Chérie Newman

Arts and Culture Producer

Chérie Newman is an arts and humanities producer and on-air host for Montana Public Radio, and a freelance writer. Her weekly literary program, The Write Question, is broadcast on several public radio stations, and available online at PRX.org and MTPR.org.

Her articles, essays, and book reviews have been published in Montana Magazine, High Country News, the University of Montana Alumni Newsletter, Whitefish Review, the Billings Gazette, the Missoulian, Montana Senior News, Outside Bozeman Magazine, and on numerous websites.

Ways to Connect

Debra Magpie Earling at an honoring ceremony in the Payne Family Native American Center on the University’s Missoula campus, September 21, 2016.
Mike Albans

Debra Magpie Earling, a Bitterroot Salish tribal member, is now director of the Creative Writing Program at the University of Montana. She is the first Native American to serve as director of the 96-year-old program. Earling is thrilled by the appointment, but also a little nervous.

Marc Moss hosts Tell Us Something Radio, in which you'll hear five stories recorded during live Tell Us Something events held in Missoula.

The stories in this program include dysentery in Indonesia, war protests, a strip club, river rafting, and a life-changing rescue, stories told by Reid Reimers, Kristi Hager, Joshua Daidone, Stephanie Wing, and Steve Saroff.

Penguin Random House

In the wake of Fourth of July fireworks in Montana’s Madison Valley, Hyalite County sheriff Martha Ettinger and Deputy Sheriff Harold Little Feather investigate a horrific scene at the Palisades cliffs, where a herd of bison have fallen to their deaths. Victims of blind panic caused by the pyrotechnics, or a ritualistic hunting practice dating back thousands of years? The person who would know is beyond asking, an Indian man found dead among the bison, his leg pierced by an arrow.
 

Snowize and Snitch, a book for young readers written by Karen Briner is an exciting book that captured my attention as I read. The main character is Ever, a girl who doesn’t know who her parents are. Ever is courageous, smart, and compassionate.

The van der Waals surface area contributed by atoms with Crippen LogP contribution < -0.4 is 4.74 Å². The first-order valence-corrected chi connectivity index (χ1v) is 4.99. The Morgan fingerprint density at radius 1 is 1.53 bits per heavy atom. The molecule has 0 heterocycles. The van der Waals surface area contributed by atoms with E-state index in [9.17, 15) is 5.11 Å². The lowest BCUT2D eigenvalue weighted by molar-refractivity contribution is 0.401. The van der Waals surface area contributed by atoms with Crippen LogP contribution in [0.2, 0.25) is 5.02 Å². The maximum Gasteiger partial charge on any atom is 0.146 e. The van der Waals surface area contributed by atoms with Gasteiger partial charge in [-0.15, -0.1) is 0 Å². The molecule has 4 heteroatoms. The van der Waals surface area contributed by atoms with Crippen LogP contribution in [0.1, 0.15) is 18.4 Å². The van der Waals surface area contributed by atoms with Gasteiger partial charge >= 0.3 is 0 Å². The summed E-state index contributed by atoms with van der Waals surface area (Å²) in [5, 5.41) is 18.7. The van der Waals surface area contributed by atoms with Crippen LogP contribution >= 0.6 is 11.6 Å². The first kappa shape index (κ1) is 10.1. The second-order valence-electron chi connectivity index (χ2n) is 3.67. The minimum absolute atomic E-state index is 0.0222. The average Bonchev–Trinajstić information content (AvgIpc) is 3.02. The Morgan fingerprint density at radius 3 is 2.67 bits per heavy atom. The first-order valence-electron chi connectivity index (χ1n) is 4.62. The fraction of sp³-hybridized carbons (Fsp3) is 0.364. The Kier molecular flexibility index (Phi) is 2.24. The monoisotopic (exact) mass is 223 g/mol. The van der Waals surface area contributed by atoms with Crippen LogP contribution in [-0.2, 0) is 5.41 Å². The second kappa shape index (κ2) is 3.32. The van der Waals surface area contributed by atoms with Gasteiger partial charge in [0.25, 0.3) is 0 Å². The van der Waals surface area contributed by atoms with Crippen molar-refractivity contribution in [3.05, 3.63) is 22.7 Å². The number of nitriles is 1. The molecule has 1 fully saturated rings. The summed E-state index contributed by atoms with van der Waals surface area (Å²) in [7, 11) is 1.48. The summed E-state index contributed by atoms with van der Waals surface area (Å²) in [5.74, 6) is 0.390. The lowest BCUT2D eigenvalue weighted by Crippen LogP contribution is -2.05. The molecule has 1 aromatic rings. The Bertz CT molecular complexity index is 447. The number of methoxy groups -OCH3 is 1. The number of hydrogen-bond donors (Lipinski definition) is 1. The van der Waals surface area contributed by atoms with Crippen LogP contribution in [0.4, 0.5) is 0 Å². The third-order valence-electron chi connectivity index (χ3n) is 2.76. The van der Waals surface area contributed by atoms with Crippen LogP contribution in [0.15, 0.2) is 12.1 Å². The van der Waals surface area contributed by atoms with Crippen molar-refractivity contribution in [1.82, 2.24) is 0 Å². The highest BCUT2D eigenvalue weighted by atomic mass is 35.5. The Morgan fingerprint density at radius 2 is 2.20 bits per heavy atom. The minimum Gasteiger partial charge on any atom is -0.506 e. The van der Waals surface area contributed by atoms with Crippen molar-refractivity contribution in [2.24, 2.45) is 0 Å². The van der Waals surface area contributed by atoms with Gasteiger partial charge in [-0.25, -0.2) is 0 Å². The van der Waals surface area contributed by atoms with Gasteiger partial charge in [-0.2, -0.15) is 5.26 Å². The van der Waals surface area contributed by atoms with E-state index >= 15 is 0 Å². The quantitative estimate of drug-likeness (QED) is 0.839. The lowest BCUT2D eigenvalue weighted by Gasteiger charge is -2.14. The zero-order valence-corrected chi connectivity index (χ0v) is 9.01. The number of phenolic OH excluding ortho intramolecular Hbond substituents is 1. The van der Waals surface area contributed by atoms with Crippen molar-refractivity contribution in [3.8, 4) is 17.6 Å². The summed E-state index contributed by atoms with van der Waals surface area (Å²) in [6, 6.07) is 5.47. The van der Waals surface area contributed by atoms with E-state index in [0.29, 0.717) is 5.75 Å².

Peter Miller

By Gregory Pardlo

For a flag! I answered facetiously. A flag of tomorrow,
fluent in fire, not just the whispers, lisps, not just the still there
of powdered wigs, dry winds. Who wants a speckled
drape that folds as easy over smirch as fallen soldier?
This is rhetorical. Like, "What to the Negro
is the fourth of July?" A flag should be stitched with a fuse.

Late summer, 1921: Disgraced former lightweight champion Pepper Van Dean has spent the past two years on the carnival circuit performing the dangerous “hangman’s drop” and taking on all comers in nightly challenge bouts. But when he and his cardsharp wife, Moira, are marooned in the wilds of Oregon, Pepper accepts an offer to return to the world of wrestling as a trainer for Garfield Taft, a down-and-out African American heavyweight contender in search of a comeback and a shot at the world title.

Li Talpo

by Jane Hirshfield

They lie
under stars in a field.
They lie under rain in a field.
Under sun

Some people
are like this as well—
like a painting
hidden beneath another painting.

An unexpected weight
the sign of their ripeness.

Williams Syndrome Association

"The Pea Green Boat" provides a unique and nurturing place to hear stories about how it feels to be excluded, mocked, and bullied because you’re different, in color or ability – or how it feels to be accepted despite those differences. This week, Annie talks to Claire Carmody, a teenager with Williams Syndrome, and her mom, Jen Carmody, about the advantages and challenges of the disorder.

Black Lawrence Press

In Children and Lunatics, the 21st century is new and fragile, the center barely holding. Wars, terrorists, and hurricanes are on TV.  A silent street person and a suburban mother share intimate spheres of love and grief and odd obsessions, although they barely meet.  As their paths converge, an eerie world hovers, casting shadows and flickering lights, igniting fears and dreams.

Missoula Grain and Vegetable Company
Parker Beckley

Many people work a day job to keep money coming in while they start a new business during evenings and weekends. But 26-year-old Max Smith does just the opposite. To support his day job as a farmer, he works weekends and nights for a funeral home.

Max Smith: The death industry has a phrase for this. It’s called a “remover.”

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